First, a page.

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Evo Bistro
Where: 1313 Old Chain Bridge Road, McLean
Hours: 11:30 a.m.-10 p.m. Monday-Thursday; 11:30 a.m.-11 p.m. Friday; 5-11 p.m. Saturday; 5-9 p.m. Sunday
Cost: Food, reasonable; wine can be expensive
For information: 703-288-9422, www.evobistro.com

Evo Bistro has changed since its first years of operation.

First, it is more than double the original size, which obviously means more seating, less waiting time, and, oddly enough, less noise. That doesn't mean it is any less boisterous and energetic, simply that it is easier to hold a conversation.

And second, as of late last year, it has a new chef and a new menu. Small plates, or tapas, are still the mainstay of the menu, but by dinner some of the lunch tapas have graduated to the entree side of the menu, and the abbreviated number of tapas are listed among the soups, salads and vegetables.

The lure of wine remains strong. With a varied list of some 50 wines available by the glass, Evo Bistro also has an "enomatic" machine, which allows a bottle to be opened and the wine sampled without fear of oxidation. This gives an opportunity to taste before deciding. By pressing a button, you can sample any of the wines offered as your tab runs up on a debit card.

The $25 lunch special — either one tapa and one entree plus dessert or three tapas plus dessert — is a bargain. The list of tapas is intriguing enough, with or without wine, to invite return visits just to try more of them, complicated by the fact you may end up reordering favorites.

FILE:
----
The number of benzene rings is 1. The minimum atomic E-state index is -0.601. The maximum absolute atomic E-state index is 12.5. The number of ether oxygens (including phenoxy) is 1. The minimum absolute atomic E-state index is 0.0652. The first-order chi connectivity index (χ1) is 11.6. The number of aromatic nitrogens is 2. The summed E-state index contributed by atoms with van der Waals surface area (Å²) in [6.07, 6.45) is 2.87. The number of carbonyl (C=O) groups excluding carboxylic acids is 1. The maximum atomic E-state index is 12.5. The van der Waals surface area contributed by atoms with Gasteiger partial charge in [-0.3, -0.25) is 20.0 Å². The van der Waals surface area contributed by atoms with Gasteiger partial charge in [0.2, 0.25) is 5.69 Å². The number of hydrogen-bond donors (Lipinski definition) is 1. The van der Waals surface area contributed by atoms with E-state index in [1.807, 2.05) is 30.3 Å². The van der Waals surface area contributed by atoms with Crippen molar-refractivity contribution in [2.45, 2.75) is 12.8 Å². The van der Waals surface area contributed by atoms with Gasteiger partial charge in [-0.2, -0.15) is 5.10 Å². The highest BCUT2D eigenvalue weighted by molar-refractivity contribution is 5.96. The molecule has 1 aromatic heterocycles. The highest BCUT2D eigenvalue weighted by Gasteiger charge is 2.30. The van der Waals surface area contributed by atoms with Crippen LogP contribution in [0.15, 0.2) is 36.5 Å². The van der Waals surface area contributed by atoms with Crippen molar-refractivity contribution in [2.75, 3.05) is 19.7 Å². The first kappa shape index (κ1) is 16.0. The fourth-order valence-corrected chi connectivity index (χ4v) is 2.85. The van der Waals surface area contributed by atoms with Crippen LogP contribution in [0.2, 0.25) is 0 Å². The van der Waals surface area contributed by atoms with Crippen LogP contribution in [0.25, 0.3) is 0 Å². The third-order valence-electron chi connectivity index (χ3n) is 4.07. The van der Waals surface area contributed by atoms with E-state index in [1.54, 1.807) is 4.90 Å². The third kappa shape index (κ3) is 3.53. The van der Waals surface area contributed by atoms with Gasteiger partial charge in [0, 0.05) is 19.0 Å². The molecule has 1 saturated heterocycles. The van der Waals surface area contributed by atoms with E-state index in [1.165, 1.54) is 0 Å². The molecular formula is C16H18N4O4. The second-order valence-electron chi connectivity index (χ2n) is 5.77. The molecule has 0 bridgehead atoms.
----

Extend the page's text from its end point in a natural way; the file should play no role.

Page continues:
A case in point is the irresistible trio of grilled marinated baby artichoke halves topped with squiggles of jalapeno aioli, just enough for an interesting jolt, nothing more, though these delicious morsels present slight dilemma: knife and fork or finger food?

The ceviche and endive also offer a how-to-eat challenge. Presumably the well seasoned bits of tilapia seasoned with lime, chili, red onion and cilantro are meant to be spooned into the endive leaves, then eaten. This is a somewhat messy process that requires an extra napkin or two, a small price to pay for the tasty combination.

Among the other tapas standouts are mussels sautéed in white wine and olive oil with tomato, garlic, basil and oregano and a scattering of chili flakes and feta; a gluten free three cheese "tortilla," a crust-less quiche-like omelet with potato and manchego, parmesan and provolone cheeses; and a fried, breaded Portobello mushroom stuffed with goat cheese and basil.

Many of the entrees seem equally adventurous: spicy soft shell crab with pickled green tomato panzanella and mint yogurt; pan seared foie gras with cherry rosemary compote; caramelized onion and spinach ravioli with rock shrimp, leeks and buerre monte; and porcini dusted tenderloin with blue cheese potato gratin and sautéed spinach, among others.

Should you need help deciding which wine to order, Evo Bistro is one step ahead of you, with suggested pairings for each dish. Because of the evacomatic machine, you can also do your own mixing and matching before making a decision, or even just to try something different with each dish. A debit card keeps track of your tab (and it can mount up!). Evo Bistro also has a wine store, so you can buy your favorites to take home.

Unlike the wine list, the dessert list is modest, highlighted by a well-balanced and sinfully delicious tiramisu and seasonal versions (recently pumpkin) of cheesecake and Crème Brule.